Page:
Most important — all of my free time was invested in writing. I had just gone through an intensive, disciplined process to get to a rough manuscript. I did not have the time to find an agent, a publisher who would give me an advance, or, to write, edit, self-finance, hire and vet editors and so on and so on. All I could do, as outside began slowly opening up, was focus on writing my book.

Also, a $300 refundable deposit did not seem like a lot of money to invest. Besides I had more stories inside of me if I ever wanted to take advantage of other options.

What scared me was the fundraising. I chose the least amount of money I needed to crowd-fund to get a book published.

However, things changed when I was sent equipment to shoot a video that would be my campaign video. I will be honest, I was writing a book primarily about Black women’s reproductive health and up until then I had not worked with any other Black women. How could they accurately reflect my book or help me publish?

Well, my promo book was sleek, refined, and accurately represented my book. The universe aligned.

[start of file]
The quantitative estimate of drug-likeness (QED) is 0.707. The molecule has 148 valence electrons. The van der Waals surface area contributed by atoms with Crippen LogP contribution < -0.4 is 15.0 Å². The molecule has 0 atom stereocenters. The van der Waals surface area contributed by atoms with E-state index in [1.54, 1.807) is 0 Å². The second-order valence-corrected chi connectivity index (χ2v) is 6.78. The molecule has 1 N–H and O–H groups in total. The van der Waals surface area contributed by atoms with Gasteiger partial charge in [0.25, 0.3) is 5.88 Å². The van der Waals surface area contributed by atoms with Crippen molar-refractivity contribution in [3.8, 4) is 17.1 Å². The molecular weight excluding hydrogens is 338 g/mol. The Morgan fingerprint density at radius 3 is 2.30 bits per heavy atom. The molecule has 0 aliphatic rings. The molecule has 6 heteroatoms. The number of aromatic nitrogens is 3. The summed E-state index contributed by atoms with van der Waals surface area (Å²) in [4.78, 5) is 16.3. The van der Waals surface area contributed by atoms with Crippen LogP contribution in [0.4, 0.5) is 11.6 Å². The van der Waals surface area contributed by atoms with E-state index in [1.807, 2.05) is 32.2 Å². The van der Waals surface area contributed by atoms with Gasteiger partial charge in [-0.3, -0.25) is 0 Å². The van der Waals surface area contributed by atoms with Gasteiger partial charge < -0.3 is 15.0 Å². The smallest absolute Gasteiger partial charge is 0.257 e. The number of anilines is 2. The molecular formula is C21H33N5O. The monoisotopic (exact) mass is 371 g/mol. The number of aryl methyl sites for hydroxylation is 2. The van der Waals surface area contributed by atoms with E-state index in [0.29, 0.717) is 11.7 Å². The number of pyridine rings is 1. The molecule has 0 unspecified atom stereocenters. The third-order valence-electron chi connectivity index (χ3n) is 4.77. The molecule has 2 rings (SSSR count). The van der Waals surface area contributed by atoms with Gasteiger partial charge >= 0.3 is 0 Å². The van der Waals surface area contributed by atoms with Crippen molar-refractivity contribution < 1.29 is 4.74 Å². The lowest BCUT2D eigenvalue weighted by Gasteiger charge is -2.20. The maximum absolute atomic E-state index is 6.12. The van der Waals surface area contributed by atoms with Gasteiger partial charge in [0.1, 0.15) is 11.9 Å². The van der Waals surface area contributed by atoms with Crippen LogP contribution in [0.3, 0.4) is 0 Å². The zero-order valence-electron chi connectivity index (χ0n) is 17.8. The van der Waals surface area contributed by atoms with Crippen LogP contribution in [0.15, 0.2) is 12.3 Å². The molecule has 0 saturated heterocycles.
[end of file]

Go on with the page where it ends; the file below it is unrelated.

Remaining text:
My prelaunch and crowd-funding took off. Almost in spite of me — I did not want to charge $39 for a book. New Degree Press told me about the data and about the fact that people were getting acknowledged and joining me on a journey but I could not believe that people would invest that much in me. I was wrong. They were right.

My family supported me and promoted me. Friends wanted to know more and gave more. They boosted me. And, New Degree Press had a form for everything — draft emails, draft pitches, draft social media posts. There were also classes and workshops and editors to hold your hand. I would take the pro forma documents; tailor them to my book and post.

Somehow I was transported back to that 7-year old girl who sold her cards and hand-made comic strips. But now I was so surprised by the support that when I reached my first goal I wanted to stop and said so. But I kept my campaign going so people could buy books if they wanted. And they kept going.